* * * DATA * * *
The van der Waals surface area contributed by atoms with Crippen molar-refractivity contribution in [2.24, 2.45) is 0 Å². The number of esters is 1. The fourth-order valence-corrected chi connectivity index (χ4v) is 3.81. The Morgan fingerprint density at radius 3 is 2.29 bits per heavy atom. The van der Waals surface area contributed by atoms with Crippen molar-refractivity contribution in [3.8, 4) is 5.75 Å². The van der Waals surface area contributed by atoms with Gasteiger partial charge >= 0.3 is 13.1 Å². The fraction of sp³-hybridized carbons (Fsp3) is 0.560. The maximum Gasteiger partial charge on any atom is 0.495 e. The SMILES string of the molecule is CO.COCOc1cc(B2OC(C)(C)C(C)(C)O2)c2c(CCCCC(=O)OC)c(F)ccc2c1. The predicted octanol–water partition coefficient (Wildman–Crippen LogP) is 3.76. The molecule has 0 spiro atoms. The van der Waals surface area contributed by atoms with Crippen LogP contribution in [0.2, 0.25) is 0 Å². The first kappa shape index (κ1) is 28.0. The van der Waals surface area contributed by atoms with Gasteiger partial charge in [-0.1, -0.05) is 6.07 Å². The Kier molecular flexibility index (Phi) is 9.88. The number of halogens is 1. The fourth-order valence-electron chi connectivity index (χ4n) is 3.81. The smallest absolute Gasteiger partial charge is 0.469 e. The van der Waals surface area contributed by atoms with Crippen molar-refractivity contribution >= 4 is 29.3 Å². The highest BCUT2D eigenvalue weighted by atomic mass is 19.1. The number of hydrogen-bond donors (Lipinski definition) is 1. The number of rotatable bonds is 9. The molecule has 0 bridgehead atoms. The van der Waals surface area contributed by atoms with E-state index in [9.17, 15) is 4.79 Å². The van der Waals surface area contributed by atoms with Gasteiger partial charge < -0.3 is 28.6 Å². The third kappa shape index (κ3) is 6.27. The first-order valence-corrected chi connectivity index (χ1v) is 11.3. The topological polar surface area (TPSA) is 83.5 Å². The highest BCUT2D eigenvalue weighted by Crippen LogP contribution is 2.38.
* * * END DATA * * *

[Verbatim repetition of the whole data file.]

The van der Waals surface area contributed by atoms with Crippen molar-refractivity contribution in [2.24, 2.45) is 0 Å². The number of esters is 1. The fourth-order valence-corrected chi connectivity index (χ4v) is 3.81. The Morgan fingerprint density at radius 3 is 2.29 bits per heavy atom. The van der Waals surface area contributed by atoms with Crippen molar-refractivity contribution in [3.8, 4) is 5.75 Å². The van der Waals surface area contributed by atoms with Gasteiger partial charge >= 0.3 is 13.1 Å². The fraction of sp³-hybridized carbons (Fsp3) is 0.560. The maximum Gasteiger partial charge on any atom is 0.495 e. The SMILES string of the molecule is CO.COCOc1cc(B2OC(C)(C)C(C)(C)O2)c2c(CCCCC(=O)OC)c(F)ccc2c1. The predicted octanol–water partition coefficient (Wildman–Crippen LogP) is 3.76. The molecule has 0 spiro atoms. The van der Waals surface area contributed by atoms with Crippen LogP contribution in [0.2, 0.25) is 0 Å². The first kappa shape index (κ1) is 28.0. The van der Waals surface area contributed by atoms with Gasteiger partial charge in [-0.1, -0.05) is 6.07 Å². The Kier molecular flexibility index (Phi) is 9.88. The number of halogens is 1. The fourth-order valence-electron chi connectivity index (χ4n) is 3.81. The smallest absolute Gasteiger partial charge is 0.469 e. The van der Waals surface area contributed by atoms with Crippen molar-refractivity contribution >= 4 is 29.3 Å². The highest BCUT2D eigenvalue weighted by atomic mass is 19.1. The number of hydrogen-bond donors (Lipinski definition) is 1. The number of rotatable bonds is 9. The molecule has 0 bridgehead atoms. The van der Waals surface area contributed by atoms with E-state index in [9.17, 15) is 4.79 Å². The van der Waals surface area contributed by atoms with Gasteiger partial charge < -0.3 is 28.6 Å². The third kappa shape index (κ3) is 6.27. The first-order valence-corrected chi connectivity index (χ1v) is 11.3. The topological polar surface area (TPSA) is 83.5 Å². The highest BCUT2D eigenvalue weighted by Crippen LogP contribution is 2.38.